Will Preparation Checklist (Everything You Need To Know)
Making a Will can be a daunting task. After all, you’re deciding what will happen with everything and everyone you care about after you die! Countless questions swirl through your mind about the type of information you have to gather and all the questions you have to ask yourself.
Take a deep breath; It doesn’t have to be too overwhelming. This guide will walk you through everything you need to know to make a legally binding Will (including a handy Will preparation checklist).
What information is needed to prepare a Will?
Before you make any decisions about how to distribute your real estate or who will raise your kids, make sure you have the following basic information.
1. Basic information about your loved ones
Let’s start with an easy one. What are the full names and contact information of your family members, including your spouse, parents, children, grandchildren, siblings, nieces, nephews, and anyone else you might name in your Will?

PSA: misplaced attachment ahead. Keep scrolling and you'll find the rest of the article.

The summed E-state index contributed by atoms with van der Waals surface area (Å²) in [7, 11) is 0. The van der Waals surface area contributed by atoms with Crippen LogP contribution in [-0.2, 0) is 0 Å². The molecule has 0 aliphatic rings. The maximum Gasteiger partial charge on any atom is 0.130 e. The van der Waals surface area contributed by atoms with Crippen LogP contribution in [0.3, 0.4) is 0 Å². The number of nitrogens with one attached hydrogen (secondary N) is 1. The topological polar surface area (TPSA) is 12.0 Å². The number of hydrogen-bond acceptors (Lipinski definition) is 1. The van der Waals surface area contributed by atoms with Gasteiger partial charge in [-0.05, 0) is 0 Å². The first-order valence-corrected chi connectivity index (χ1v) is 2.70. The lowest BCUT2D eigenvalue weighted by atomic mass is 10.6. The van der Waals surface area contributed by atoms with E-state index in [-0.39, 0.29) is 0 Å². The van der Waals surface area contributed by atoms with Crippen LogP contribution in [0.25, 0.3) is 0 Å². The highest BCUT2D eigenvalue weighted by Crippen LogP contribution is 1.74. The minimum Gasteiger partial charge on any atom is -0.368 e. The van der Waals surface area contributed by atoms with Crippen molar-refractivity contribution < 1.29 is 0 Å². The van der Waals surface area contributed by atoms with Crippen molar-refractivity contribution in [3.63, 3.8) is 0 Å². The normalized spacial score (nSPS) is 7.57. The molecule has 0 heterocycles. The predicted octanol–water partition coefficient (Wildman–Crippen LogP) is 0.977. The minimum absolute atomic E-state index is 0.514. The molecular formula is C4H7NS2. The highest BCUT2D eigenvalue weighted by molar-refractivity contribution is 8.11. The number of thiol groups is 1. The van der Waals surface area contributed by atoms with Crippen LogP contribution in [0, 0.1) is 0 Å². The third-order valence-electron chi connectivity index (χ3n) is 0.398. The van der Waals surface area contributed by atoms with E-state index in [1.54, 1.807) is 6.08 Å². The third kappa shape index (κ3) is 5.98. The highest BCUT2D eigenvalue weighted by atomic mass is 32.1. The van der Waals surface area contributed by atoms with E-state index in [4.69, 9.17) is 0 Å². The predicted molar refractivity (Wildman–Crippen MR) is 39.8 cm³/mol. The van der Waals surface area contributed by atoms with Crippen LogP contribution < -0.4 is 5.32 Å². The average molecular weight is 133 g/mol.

If you plan to include any close friends in your Will, you’ll need their full names and contact information, too. We recommend including email addresses as part of the contact information since addresses can change more frequently.
You'll also need the dates of birth of any children you have. Knowing the age of your kids is important for a couple of reasons:
They need guardians appointed if you pass away before they reach the age of majority.
They don’t get their inheritances until they reach the age of majority of other age specified in your Will. There are a couple of ways to handle a minor’s inheritance. One of the most common ways is to create a trust that they’ll have full access to when they’re old enough.
2. A general sense of your assets
A common estate planning myth is that you have to account for every single thing you own in your Will.
The truth is, you only need enough information to get a general sense of the value of your assets. As long as you know the basic size of the pie, you can easily divide it up to decide which portion of your estate goes to which beneficiary.